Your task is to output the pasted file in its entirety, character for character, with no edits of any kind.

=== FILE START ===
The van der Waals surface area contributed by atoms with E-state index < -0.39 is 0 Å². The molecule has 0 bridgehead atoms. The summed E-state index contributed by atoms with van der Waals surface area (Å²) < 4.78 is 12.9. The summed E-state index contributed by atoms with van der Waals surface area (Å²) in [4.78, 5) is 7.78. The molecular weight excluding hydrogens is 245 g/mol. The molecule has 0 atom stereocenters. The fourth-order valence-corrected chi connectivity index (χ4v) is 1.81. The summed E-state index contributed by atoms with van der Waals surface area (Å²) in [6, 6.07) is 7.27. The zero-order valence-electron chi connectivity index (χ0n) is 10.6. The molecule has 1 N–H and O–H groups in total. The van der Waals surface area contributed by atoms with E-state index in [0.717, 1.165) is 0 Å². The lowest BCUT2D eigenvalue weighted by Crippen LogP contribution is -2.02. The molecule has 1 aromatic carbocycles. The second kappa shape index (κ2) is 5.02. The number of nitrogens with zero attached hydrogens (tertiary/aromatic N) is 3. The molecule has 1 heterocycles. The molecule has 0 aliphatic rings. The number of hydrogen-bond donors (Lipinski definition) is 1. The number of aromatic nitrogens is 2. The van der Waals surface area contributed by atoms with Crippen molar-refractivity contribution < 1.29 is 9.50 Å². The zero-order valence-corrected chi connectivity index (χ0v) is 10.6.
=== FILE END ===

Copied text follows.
The van der Waals surface area contributed by atoms with E-state index < -0.39 is 0 Å². The molecule has 0 bridgehead atoms. The summed E-state index contributed by atoms with van der Waals surface area (Å²) < 4.78 is 12.9. The summed E-state index contributed by atoms with van der Waals surface area (Å²) in [4.78, 5) is 7.78. The molecular weight excluding hydrogens is 245 g/mol. The molecule has 0 atom stereocenters. The fourth-order valence-corrected chi connectivity index (χ4v) is 1.81. The summed E-state index contributed by atoms with van der Waals surface area (Å²) in [6, 6.07) is 7.27. The zero-order valence-electron chi connectivity index (χ0n) is 10.6. The molecule has 1 N–H and O–H groups in total. The van der Waals surface area contributed by atoms with E-state index in [0.717, 1.165) is 0 Å². The lowest BCUT2D eigenvalue weighted by Crippen LogP contribution is -2.02. The molecule has 1 aromatic carbocycles. The second kappa shape index (κ2) is 5.02. The number of nitrogens with zero attached hydrogens (tertiary/aromatic N) is 3. The molecule has 1 heterocycles. The molecule has 0 aliphatic rings. The number of hydrogen-bond donors (Lipinski definition) is 1. The number of aromatic nitrogens is 2. The van der Waals surface area contributed by atoms with Crippen molar-refractivity contribution < 1.29 is 9.50 Å². The zero-order valence-corrected chi connectivity index (χ0v) is 10.6.